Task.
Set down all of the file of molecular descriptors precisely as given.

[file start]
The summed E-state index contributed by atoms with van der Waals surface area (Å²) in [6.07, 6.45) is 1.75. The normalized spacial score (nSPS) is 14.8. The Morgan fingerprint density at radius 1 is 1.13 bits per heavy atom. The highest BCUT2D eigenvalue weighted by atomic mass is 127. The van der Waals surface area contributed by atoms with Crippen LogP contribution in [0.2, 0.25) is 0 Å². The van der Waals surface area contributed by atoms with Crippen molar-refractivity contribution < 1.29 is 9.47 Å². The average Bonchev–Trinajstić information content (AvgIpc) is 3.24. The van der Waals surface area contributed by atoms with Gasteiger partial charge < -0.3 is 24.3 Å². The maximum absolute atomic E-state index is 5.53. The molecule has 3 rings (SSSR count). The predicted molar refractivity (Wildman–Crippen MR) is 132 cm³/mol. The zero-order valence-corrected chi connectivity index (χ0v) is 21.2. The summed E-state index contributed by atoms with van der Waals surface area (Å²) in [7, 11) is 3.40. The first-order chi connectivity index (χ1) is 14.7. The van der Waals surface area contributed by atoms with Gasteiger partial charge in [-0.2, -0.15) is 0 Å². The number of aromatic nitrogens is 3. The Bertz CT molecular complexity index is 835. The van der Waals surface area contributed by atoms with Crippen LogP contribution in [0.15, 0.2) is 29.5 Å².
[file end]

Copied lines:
The summed E-state index contributed by atoms with van der Waals surface area (Å²) in [6.07, 6.45) is 1.75. The normalized spacial score (nSPS) is 14.8. The Morgan fingerprint density at radius 1 is 1.13 bits per heavy atom. The highest BCUT2D eigenvalue weighted by atomic mass is 127. The van der Waals surface area contributed by atoms with Crippen LogP contribution in [0.2, 0.25) is 0 Å². The van der Waals surface area contributed by atoms with Crippen molar-refractivity contribution < 1.29 is 9.47 Å². The average Bonchev–Trinajstić information content (AvgIpc) is 3.24. The van der Waals surface area contributed by atoms with Gasteiger partial charge < -0.3 is 24.3 Å². The maximum absolute atomic E-state index is 5.53. The molecule has 3 rings (SSSR count). The predicted molar refractivity (Wildman–Crippen MR) is 132 cm³/mol. The zero-order valence-corrected chi connectivity index (χ0v) is 21.2. The summed E-state index contributed by atoms with van der Waals surface area (Å²) in [7, 11) is 3.40. The first-order chi connectivity index (χ1) is 14.7. The van der Waals surface area contributed by atoms with Gasteiger partial charge in [-0.2, -0.15) is 0 Å². The number of aromatic nitrogens is 3. The Bertz CT molecular complexity index is 835. The van der Waals surface area contributed by atoms with Crippen LogP contribution in [0.15, 0.2) is 29.5 Å².